Third, there is one scene in which the father, when comforting his niece (Rita) after her attempted suicide, commits an incestuous act. Specifically, he `cops a feel' by slipping his hand inside her top as she sits at his feet (she had given him no encouragement, and subsequently objects). This action is so totally out of character with the father's actions in the rest of the movie that it is simply unbelievable. Doubtless the intention was to shock and to intimate that any man, no matter how unlikely, may be a sexual abuser. But the actual effect is to intrude on the viewer's `suspension of disbelief' - this man would not have committed such an act.
It also seemed a little pointless to set the movie in 1976 (pointed out by an caption which appears shortly after the opening credits have ended). Granted, the depicted society is such that the movie could not realistically have been set in any previous decade of the twentieth century. But no advantage whatsoever was taken from the chronological setting. Only the cars (VERY few in number), music and the clothes were specific to the era and all of these things could easily pass unnoticed to a viewer who was not paying full attention. The story could have been told equally well by placing it in the 80's, 90's or 00's. The only explanation for the 70's setting seems to be that the story is supposedly semi-autobiographical. Presumably the writer (who was also the director) grew up in the 70's.
These criticisms are quite minor in relation to the rest of the film, which is entertaining in its way. There are some amusing scenes (the vibrator dance for example) but no real laugh-out-loud moments; the enjoyment lies mainly in the drama of these people's lives.
This is perhaps more of a woman's movie than a man's, but not excessively so. It's worth giving it a try (unless you are likely to be offended by the sexual content or language). Most will quite enjoy this film. And some, I am sure, will love it.
Battlestar Galactica (2003)
The original BSG was pretty OK. The new version isn't. It's passable, no more.
I saw the new BSG with no foreknowledge. I didn't even know it existed until the day before I saw it. I watched it because I like sci-fi, and I remembered the original. My hope was to see an improved version, but the new movie is less than the old.
The script was poor; just plain unexciting. The storyline has been made darker than the original, in the usual belief that darker is more real. It isn't. Usually, it's just duller - like this version of BSG.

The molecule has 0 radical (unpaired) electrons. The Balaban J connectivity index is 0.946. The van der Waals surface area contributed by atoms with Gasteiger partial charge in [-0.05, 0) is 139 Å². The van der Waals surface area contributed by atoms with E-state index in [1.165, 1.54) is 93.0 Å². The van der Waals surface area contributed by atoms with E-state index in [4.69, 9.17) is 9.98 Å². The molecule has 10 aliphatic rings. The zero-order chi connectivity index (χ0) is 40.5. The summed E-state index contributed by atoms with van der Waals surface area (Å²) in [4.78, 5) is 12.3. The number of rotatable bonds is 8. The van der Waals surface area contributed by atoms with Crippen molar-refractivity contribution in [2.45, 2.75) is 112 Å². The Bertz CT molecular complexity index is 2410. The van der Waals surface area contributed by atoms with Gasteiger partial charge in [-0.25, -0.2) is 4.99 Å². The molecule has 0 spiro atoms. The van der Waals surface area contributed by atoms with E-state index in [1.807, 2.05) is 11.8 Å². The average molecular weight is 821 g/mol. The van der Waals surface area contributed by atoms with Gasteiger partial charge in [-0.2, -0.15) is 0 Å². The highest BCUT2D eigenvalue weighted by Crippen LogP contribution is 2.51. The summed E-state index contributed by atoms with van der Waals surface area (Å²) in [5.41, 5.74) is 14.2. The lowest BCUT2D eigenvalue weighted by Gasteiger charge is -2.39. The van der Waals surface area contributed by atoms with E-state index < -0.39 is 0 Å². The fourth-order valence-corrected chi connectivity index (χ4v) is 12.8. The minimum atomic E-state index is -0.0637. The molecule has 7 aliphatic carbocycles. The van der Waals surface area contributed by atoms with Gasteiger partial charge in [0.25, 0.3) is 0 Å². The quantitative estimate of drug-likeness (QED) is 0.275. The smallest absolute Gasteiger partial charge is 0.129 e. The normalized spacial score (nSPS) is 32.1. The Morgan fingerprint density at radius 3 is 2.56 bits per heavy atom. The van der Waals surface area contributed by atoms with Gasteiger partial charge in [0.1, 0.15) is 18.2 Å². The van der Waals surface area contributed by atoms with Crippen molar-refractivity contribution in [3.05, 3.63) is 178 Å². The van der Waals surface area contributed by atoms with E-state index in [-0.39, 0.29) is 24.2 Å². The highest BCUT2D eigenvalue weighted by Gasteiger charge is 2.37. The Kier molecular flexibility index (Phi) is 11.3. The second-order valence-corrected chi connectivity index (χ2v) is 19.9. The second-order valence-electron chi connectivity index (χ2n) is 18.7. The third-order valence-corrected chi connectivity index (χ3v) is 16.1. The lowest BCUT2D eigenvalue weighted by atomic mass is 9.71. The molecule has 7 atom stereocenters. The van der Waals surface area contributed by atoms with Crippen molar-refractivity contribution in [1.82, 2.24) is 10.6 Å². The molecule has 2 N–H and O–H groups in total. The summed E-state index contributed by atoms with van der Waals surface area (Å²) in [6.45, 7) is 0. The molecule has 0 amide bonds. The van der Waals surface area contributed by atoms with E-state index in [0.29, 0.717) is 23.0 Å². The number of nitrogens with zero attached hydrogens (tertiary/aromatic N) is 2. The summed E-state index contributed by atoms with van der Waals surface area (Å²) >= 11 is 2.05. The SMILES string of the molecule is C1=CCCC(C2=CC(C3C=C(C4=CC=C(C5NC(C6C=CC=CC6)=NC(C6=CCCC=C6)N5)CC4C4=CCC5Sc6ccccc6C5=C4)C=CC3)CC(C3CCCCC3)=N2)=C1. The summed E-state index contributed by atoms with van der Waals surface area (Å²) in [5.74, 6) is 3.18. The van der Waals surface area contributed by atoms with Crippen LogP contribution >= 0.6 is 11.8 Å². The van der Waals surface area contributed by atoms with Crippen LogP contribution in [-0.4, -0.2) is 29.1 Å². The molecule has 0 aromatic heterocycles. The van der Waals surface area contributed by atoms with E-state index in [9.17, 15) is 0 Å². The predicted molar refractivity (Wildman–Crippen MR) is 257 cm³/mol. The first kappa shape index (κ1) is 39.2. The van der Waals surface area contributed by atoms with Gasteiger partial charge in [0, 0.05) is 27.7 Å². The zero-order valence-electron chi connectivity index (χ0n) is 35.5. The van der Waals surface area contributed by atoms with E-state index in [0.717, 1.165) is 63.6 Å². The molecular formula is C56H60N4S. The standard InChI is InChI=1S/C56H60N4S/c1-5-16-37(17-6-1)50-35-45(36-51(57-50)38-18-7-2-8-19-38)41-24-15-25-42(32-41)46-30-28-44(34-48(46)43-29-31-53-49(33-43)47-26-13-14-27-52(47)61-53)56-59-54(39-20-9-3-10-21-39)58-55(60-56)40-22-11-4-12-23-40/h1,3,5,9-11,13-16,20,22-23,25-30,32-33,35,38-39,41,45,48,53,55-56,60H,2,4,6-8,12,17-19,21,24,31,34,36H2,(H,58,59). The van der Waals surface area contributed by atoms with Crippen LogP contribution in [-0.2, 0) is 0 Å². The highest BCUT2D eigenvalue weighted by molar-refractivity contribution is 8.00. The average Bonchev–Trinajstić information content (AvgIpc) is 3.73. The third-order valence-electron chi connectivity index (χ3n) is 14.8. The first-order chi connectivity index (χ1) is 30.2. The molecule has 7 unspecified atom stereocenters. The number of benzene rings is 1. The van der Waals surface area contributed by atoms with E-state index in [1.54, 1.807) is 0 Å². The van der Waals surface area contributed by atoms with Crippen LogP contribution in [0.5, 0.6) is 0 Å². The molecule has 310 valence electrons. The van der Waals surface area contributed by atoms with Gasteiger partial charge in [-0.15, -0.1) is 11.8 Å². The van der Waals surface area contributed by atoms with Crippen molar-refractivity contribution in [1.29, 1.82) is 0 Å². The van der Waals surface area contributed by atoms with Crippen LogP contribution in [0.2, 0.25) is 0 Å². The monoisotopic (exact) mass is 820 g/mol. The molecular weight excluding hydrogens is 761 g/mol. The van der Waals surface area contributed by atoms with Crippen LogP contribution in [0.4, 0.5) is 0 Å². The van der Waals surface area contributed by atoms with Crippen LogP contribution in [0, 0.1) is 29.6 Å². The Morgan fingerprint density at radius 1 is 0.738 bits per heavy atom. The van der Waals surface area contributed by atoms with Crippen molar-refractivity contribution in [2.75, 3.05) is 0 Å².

The film-makers sought to portray a drama. They failed - all they did was remove the adventure, the fun and the humour from the original production.
The camerawork and presentation is amateurish. Sure, this was done deliberately, to (supposedly) add realism. They wanted the appearance of a documentary. What they got was the appearance of low quality.
The characters swear. Well, the female characters do. They say `Frack'. Great. That really makes the show real, doesn't it? Any form of swearing in films is just useless filler - a means for a poor writer to try and convey thoughts and feelings his talent hasn't the capacity to portray by other means. This approach always fails; adding swearing doesn't elevate a script, it detracts from it. Substituting `Frack' for **** doesn't change that.
Some acting in the movie is OK, some isn't. Edward James Olmos merits special attention. He plays Adama the same way he played the Lieutenant in Miami Vice; one-dimensional and pretty weird. Long ago, at the dawn of time, I remember laughing at his acting in Miami Vice. My brother was a fan, and I still remember my comment to him - 'If you met him in real life, you'd tell him `You're a strange little man, aren't you?'. My opinion hasn't changed. Remarkable that an actor can have progressed so little in so long.
The special effects were disappointing. Battle scenes were confusing, and what has happened to the Cylons? The director (or maybe the producer) has said that back in the late 70's you could get away with portraying the Cylons by putting a man in a suit, but now you can't. So what is his solution? Take the man out of the suit and portray the Cylons as just normal people. Really big advance, that. Aliens were portrayed in human form in the 50's because they hadn't the ability to do more. Now, they're portrayed in human form because the producers are too cheap to pay for the effects.
There were some real Cylons in the show, and they looked pretty good. But they never talked, were onscreen for perhaps 60 seconds total - and were animated for only 10 seconds of that time. Not impressive. Men wearing Cylon suits from the original movie would have been better.
The show has also been thoroughly PC'd-up: multiple multi-racial relationships, sex scenes, and our species is always referred to as `Humankind' or `Humanity', never `Mankind' or `Man'. Male characters are replaced by females in the same roles. The women act like men, the President is a woman -naturally. (Repeat after me - `Men and women (no, I mean women and men) are exactly the same except for some minor, irrelevant details of internal plumbing'. After all, that reflects your own experience in real life, doesn't it?)